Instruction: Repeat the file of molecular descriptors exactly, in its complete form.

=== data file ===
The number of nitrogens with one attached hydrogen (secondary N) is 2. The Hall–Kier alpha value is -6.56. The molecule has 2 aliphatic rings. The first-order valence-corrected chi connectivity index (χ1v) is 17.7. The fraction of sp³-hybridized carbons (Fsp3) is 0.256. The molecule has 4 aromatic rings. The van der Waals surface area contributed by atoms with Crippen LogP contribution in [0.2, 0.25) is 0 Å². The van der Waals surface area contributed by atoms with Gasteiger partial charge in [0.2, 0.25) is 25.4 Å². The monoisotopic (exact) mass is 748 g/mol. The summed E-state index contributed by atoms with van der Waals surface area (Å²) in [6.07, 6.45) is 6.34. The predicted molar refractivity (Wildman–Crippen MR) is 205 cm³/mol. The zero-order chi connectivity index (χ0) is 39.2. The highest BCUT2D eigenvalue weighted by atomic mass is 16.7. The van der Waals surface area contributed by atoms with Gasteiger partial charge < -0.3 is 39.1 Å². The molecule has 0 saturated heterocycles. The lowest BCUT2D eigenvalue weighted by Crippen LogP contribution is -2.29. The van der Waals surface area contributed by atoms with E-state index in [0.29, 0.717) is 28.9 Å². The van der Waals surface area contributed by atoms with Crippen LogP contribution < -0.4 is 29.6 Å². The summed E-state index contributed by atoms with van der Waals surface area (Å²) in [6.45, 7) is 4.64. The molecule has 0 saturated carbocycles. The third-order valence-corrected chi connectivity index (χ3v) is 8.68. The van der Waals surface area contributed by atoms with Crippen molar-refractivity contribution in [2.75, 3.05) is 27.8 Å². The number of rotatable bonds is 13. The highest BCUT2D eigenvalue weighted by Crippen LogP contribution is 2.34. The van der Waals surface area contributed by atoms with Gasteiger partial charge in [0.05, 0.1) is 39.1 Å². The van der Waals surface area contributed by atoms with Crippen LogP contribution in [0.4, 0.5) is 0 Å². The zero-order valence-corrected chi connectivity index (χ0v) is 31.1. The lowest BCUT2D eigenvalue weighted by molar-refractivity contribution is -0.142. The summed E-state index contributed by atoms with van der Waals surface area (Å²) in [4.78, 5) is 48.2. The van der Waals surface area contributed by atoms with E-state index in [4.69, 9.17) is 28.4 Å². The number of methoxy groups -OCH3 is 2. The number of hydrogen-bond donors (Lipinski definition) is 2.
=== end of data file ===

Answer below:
The number of nitrogens with one attached hydrogen (secondary N) is 2. The Hall–Kier alpha value is -6.56. The molecule has 2 aliphatic rings. The first-order valence-corrected chi connectivity index (χ1v) is 17.7. The fraction of sp³-hybridized carbons (Fsp3) is 0.256. The molecule has 4 aromatic rings. The van der Waals surface area contributed by atoms with Crippen LogP contribution in [0.2, 0.25) is 0 Å². The van der Waals surface area contributed by atoms with Gasteiger partial charge in [0.2, 0.25) is 25.4 Å². The monoisotopic (exact) mass is 748 g/mol. The summed E-state index contributed by atoms with van der Waals surface area (Å²) in [6.07, 6.45) is 6.34. The predicted molar refractivity (Wildman–Crippen MR) is 205 cm³/mol. The zero-order chi connectivity index (χ0) is 39.2. The highest BCUT2D eigenvalue weighted by atomic mass is 16.7. The van der Waals surface area contributed by atoms with Gasteiger partial charge < -0.3 is 39.1 Å². The molecule has 0 saturated heterocycles. The lowest BCUT2D eigenvalue weighted by Crippen LogP contribution is -2.29. The van der Waals surface area contributed by atoms with E-state index in [0.29, 0.717) is 28.9 Å². The van der Waals surface area contributed by atoms with Crippen LogP contribution < -0.4 is 29.6 Å². The summed E-state index contributed by atoms with van der Waals surface area (Å²) in [6.45, 7) is 4.64. The molecule has 0 saturated carbocycles. The third-order valence-corrected chi connectivity index (χ3v) is 8.68. The van der Waals surface area contributed by atoms with Crippen molar-refractivity contribution in [2.75, 3.05) is 27.8 Å². The number of rotatable bonds is 13. The highest BCUT2D eigenvalue weighted by Crippen LogP contribution is 2.34. The van der Waals surface area contributed by atoms with Gasteiger partial charge in [0.05, 0.1) is 39.1 Å². The van der Waals surface area contributed by atoms with Crippen LogP contribution in [0.4, 0.5) is 0 Å². The zero-order valence-corrected chi connectivity index (χ0v) is 31.1. The lowest BCUT2D eigenvalue weighted by molar-refractivity contribution is -0.142. The summed E-state index contributed by atoms with van der Waals surface area (Å²) in [4.78, 5) is 48.2. The van der Waals surface area contributed by atoms with E-state index in [4.69, 9.17) is 28.4 Å². The number of methoxy groups -OCH3 is 2. The number of hydrogen-bond donors (Lipinski definition) is 2.